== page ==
Nothing brings people together (while simultaneously breeding polarizing opinions) quite like barbecue. With regional styles abound, it’s no wonder that the debate over whose BBQ reigns supreme is such a heated one.
If the simple mention of BBQ has your stomach grumbling and has you wondering, “where’s BBQ near me,” fear not—we have you covered. Click the “Use Current Location” button on the map above to see barbecue restaurants near you. Or, if you’re looking for a specific type of barbecue, such as Korean BBQ or Hawaiian BBQ, read on to explore the embedded maps for those particular types of restaurants.
What makes good barbecue great?
Where is the best BBQ near me?
While there are many regional styles of barbecue throughout the US, and most of the greats have their own unique style that sets them apart from the crowd, there are still some basic things to look for when determining whether or not that BBQ joint down the street is worth your hard-earned cash. For those wondering “where is the best BBQ near me,” we have a few recommendations for things you should look for.
They use a smoker with natural wood. The hallmark of American barbecue is meat that is slow-smoked at low temps. And the key to that smoky goodness is using real wood—we love hickory, oak, and pecan. Liquid smoke and other alternatives just can’t replicate the smoky flavor that comes from using real wood.
The meat is the star. While interesting sauces and flavorful rubs are an essential component of American barbecue, the main star is the meat. Rubs should combine with the smoke to enhance the meat but not overpower it. And sauces should accentuate the meat’s flavor, not drown it out.
They staff an overnight pitmaster. Tending a wood fire and maintaining the perfect temperature takes time and labor—something many restaurants want to cut back on. An overnight pitmaster is essential to maintaining the perfect conditions for developing that rich smoky flavor.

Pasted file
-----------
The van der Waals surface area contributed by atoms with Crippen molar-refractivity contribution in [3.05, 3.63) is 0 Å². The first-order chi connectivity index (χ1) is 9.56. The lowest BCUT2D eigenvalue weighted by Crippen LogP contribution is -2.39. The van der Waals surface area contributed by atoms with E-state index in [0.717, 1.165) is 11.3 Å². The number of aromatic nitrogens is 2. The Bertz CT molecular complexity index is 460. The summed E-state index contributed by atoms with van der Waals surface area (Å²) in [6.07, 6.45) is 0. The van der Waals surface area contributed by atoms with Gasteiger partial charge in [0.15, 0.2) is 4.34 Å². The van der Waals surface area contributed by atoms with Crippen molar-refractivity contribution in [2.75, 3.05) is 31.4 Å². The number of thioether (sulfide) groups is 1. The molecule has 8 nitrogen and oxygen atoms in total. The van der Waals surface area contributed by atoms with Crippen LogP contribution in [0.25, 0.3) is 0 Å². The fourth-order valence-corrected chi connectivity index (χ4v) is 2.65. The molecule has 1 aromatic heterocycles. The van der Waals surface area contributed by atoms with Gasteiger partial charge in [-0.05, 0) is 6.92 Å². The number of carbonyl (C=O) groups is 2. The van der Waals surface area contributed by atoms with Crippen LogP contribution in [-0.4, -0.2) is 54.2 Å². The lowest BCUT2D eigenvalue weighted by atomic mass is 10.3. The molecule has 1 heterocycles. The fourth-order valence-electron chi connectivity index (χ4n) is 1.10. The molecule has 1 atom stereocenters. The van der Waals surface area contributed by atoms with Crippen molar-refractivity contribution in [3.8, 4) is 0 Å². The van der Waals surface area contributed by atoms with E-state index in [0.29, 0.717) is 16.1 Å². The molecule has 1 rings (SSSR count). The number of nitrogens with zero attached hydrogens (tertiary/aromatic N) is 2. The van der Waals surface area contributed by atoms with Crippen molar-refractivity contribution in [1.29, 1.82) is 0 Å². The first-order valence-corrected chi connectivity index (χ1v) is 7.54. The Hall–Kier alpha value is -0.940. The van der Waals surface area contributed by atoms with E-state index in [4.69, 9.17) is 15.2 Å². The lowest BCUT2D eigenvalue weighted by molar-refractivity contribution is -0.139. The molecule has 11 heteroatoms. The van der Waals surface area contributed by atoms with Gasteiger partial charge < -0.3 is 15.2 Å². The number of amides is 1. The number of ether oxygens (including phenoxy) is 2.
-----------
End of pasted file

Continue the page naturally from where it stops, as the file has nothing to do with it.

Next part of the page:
Classic side dishes. Coleslaw, baked beans, collard greens, mac-salad—if a restaurant is missing the quintessential sides, can they even say they have authentic American BBQ? While innovative fare is applauded, the best restaurants know that customers come for the classics.
With BTS releasing one chart-topping hit after another and the rising popularity of Korean dramas, there’s been a growing interest worldwide in Korean food. So if watching the characters of your favorite K-drama bond over sizzling pork belly and a bottle of soju has got you wondering, “where is Korean bbq near me,” then we’ve got you covered.
Like American barbecue, Korean barbecue is all about the meat—most commonly beef, pork, or chicken. But instead of smoking large cuts of meat, Korean barbecue features thin slices of your favorite proteins grilled tableside—typically eaten wrapped in lettuce or perilla leaf with a dollop of spicy sauce or kimchi.
Depending on the cut, some meats are marinated while others are simply seasoned with a bit of salt and pepper before being grilled. And while pork belly is the most common, beef reigns supreme. Gas or charcoal grills are often part of the tables themselves, but some restaurants provide diners with small portable grills.
If your mouth isn’t watering and you’re not rushing off to the nearest Korean BBQ joint already, then keep reading for a brief introduction to some of the most common dishes you’ll find at any Korean BBQ restaurant.
Galbi (short ribs) and bulgogi (thinly sliced sirloin, ribeye, or brisket) are both marinated before hitting the grill. The soy sauce-based marinade used for galbi and bulgogi is a delicious combination of savory and sweet. The saltiness from the soy sauce contrasts with the sweetness of the brown sugar, while the subtle aroma from the sesame oil provides a deliciously nutty aftertaste.
Dwaeji bulgogi(sometimes spelled “daeji bulgogi”) are thin slices of pork that have been marinated in a spicy chili pepper sauce and charred over a grill. Like galbi and bulgogi, dwaeji bulgogi is eaten by wrapping it in lettuce or a perilla leaf and diving right in with your hands.
Buldak translates to “fire chicken.” Unlike galbi, bulgogi, and dwaeji bulgogi, buldak is not grilled at the table in front of you but is prepared by a chef in the kitchen. This dish consists of chargrilled chicken, which has been coated in a spicy chili pepper glaze and is topped with melty, gooey cheese.